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  • Writer's pictureAlex First

Samuel Beckett & The Rainbow Girl (Bloomsday in Melbourne), at St Martin's Theatre - 2 hours 10 minutes, plus a 20-minute interval

She could light up a room like no other and yet her tragic fate was sealed early on.

 

I speak of the sparkling, enthusiastic Lucia Joyce, daughter of famed author James (Ulysses – 1922).

 

This is her story, as it is that of the relationship between her and Samuel Beckett, and between Beckett and James Joyce.

 

Lucia was a frail and sickly child whose great passion was dancing, although pursuit of it was knocked on the head by her family, who felt it was too taxing on her.

 

She always felt like she was playing second fiddle to her father, who she believed cared more about his work than her.

Photos by Jody Jane Stitt


Set in Paris in 1928, after the initial success of Ulysses, James used to lock himself away in his study and struggle to write just a few sentences a day, drinking heavily.

 

He was creating what would become Finnegans Wake (1939).

 

One person keen to meet him was fellow Irish scribe and budding author Samuel Beckett (Waiting for Godot).

 

He prevails upon someone who is a mutual friend, Tomasso Grigio, to facilitate an introduction.

 

Before Beckett confronts Joyce, he presents to other members of his family.

 

They include Joyce’s companion, Nora Barnacle (who would become his wife), their son Georgio, a singer, and Lucia.

Lucia is immediately taken by Beckett and although he plays along, he is not interested in her romantically.

 

Still, they keep meeting because James engages Beckett to undertake a succession of research tasks.

 

At one point matters come to a head, with Beckett falling out with the Joyces over his treatment of Lucia.

 

Meanwhile, Lucia’s mental health deteriorates and James Joyce’s eyesight is failing him.

 

The story unfolds in flashback after Beckett visits Lucia – by now an elderly woman – in a facility after her father has passed away, reviving fond memories of her dancing.

 

That scene, in fact, tops and tails Samuel Beckett & The Rainbow Girl from writer Steve Carey.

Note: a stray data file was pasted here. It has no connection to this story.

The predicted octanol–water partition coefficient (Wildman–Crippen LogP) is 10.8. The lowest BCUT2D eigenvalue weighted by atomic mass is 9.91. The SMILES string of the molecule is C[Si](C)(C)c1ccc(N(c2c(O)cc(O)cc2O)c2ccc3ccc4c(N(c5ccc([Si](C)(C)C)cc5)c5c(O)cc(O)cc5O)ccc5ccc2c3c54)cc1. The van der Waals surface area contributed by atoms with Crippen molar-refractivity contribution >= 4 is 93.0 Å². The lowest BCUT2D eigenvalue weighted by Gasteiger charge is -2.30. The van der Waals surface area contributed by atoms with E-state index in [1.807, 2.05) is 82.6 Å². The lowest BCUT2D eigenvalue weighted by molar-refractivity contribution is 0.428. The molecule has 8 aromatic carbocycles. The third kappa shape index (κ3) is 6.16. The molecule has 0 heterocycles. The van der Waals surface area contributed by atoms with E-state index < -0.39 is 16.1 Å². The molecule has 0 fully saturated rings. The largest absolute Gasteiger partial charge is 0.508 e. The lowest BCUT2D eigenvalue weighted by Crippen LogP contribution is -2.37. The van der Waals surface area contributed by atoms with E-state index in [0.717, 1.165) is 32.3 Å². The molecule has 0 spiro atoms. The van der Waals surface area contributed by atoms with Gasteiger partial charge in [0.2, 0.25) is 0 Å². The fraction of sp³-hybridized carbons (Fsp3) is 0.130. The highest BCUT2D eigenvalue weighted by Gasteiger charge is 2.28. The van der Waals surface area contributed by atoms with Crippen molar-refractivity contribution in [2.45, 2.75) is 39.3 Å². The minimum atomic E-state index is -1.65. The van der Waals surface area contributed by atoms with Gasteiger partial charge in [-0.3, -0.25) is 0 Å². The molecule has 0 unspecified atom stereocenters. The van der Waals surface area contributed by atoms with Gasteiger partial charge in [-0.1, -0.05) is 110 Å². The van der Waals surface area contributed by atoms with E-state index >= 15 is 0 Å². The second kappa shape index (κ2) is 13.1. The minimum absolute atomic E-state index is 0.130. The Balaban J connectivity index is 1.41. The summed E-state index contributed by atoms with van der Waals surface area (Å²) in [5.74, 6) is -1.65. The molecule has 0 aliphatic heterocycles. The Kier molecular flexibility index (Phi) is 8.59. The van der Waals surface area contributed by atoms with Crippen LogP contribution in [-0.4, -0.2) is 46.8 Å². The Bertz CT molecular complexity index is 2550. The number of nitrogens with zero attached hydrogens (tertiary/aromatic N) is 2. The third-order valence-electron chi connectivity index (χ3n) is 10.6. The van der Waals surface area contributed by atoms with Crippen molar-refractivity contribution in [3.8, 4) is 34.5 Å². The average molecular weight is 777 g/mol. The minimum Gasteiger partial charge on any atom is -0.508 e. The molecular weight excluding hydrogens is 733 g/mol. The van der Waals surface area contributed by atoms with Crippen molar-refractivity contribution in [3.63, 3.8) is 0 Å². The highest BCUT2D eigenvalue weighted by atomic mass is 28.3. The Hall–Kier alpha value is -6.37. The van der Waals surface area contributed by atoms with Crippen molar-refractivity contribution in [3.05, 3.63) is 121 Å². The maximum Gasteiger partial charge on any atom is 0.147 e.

It is a look into the troubled waters that all parties treaded.

James Joyce continues to dine out on the success of Ulysses, but his personal relationships take a back seat to his writing.

 

More than once, Nora is fed up with his inattention and threatens to leave, but doesn’t.

 

Beckett, keen to be mentored, is, at first, putty in Joyce’s hands.

 

And then there is Lucia, vivacious, gregarious, flirtatious, frustrated, angry and lashing out at being dealt unfair cards in life.

 

With engaging theatrics, period costuming and evocative set design (highlighted by a large desk strewn with books), Samuel Beckett & The Rainbow Girl is insightful.

 

I felt like I was transported back a century, engaged and enlivened by the unfolding tale.

The work has intellectual rigour, in the form of readings from James Joyce and Beckett, as well as the occasional lightness of touch.

 

The latter comes courtesy of some of the more rousing scenes, including Joyce’s celebrations marking the 10th anniversary of the release of Ulysses.

 

Most prominent though is the desperation and spirit of Lucia as superbly rendered by Mary Agnes O’Loughlin. She dances and entrances. Her sad decline is a showcase of promise and a descent into madness.

 

Hers aren’t the only acting chops worthy of praise.

 

Jeremy Harland is poised and prominent as Samuel Beckett, a man driven to refine his craft and find his own voice.

Tref Gare’s theatrics and bombast as the self-absorbed James Joyce is another highlight.

 

Carissa McPherson is given her moments to shine as Nora, a proud woman living with and sustaining Joyce’s vast shadow.

 

There is a confidence about Paolo Bartolomei’s performance as Tomaso Grigio.

 

In one of the play’s most comedic scenes, he doubles as a haughty, slow-moving doctor attending to Samuel Beckett.

 

Daniel Cook is measured as Joyce’s son Georgio, and boisterous and uppity as a man who confronts Beckett and Grigio in a street fight.

 

Director Carl Whiteside and artistic director Frances Devlin-Glass have found the sweet spot between the methodical, the whimsical and the melancholic.

 

Unfolding with flair and fortitude, Samuel Beckett & The Rainbow Girl is on at St Martin’s Theatre until 23rd June, 2024.

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